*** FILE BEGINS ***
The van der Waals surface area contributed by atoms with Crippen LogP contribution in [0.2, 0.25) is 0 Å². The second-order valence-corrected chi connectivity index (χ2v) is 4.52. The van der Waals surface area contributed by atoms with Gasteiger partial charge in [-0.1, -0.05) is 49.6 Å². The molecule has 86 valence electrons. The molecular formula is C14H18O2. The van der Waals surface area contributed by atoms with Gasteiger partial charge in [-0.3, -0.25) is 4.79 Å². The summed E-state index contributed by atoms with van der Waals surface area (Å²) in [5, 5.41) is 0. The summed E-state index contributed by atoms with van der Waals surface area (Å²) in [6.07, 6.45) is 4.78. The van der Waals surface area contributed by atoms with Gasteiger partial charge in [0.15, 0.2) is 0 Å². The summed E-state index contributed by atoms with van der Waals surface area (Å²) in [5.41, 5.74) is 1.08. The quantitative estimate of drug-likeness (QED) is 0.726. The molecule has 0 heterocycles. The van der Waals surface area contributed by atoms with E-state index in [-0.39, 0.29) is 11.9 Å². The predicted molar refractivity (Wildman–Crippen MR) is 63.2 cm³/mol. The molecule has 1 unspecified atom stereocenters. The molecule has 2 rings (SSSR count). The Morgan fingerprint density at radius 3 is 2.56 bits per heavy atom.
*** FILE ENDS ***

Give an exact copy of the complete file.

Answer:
The van der Waals surface area contributed by atoms with Crippen LogP contribution in [0.2, 0.25) is 0 Å². The second-order valence-corrected chi connectivity index (χ2v) is 4.52. The van der Waals surface area contributed by atoms with Gasteiger partial charge in [-0.1, -0.05) is 49.6 Å². The molecule has 86 valence electrons. The molecular formula is C14H18O2. The van der Waals surface area contributed by atoms with Gasteiger partial charge in [-0.3, -0.25) is 4.79 Å². The summed E-state index contributed by atoms with van der Waals surface area (Å²) in [5, 5.41) is 0. The summed E-state index contributed by atoms with van der Waals surface area (Å²) in [6.07, 6.45) is 4.78. The van der Waals surface area contributed by atoms with Gasteiger partial charge in [0.15, 0.2) is 0 Å². The summed E-state index contributed by atoms with van der Waals surface area (Å²) in [5.41, 5.74) is 1.08. The quantitative estimate of drug-likeness (QED) is 0.726. The molecule has 0 heterocycles. The van der Waals surface area contributed by atoms with E-state index in [-0.39, 0.29) is 11.9 Å². The predicted molar refractivity (Wildman–Crippen MR) is 63.2 cm³/mol. The molecule has 1 unspecified atom stereocenters. The molecule has 2 rings (SSSR count). The Morgan fingerprint density at radius 3 is 2.56 bits per heavy atom.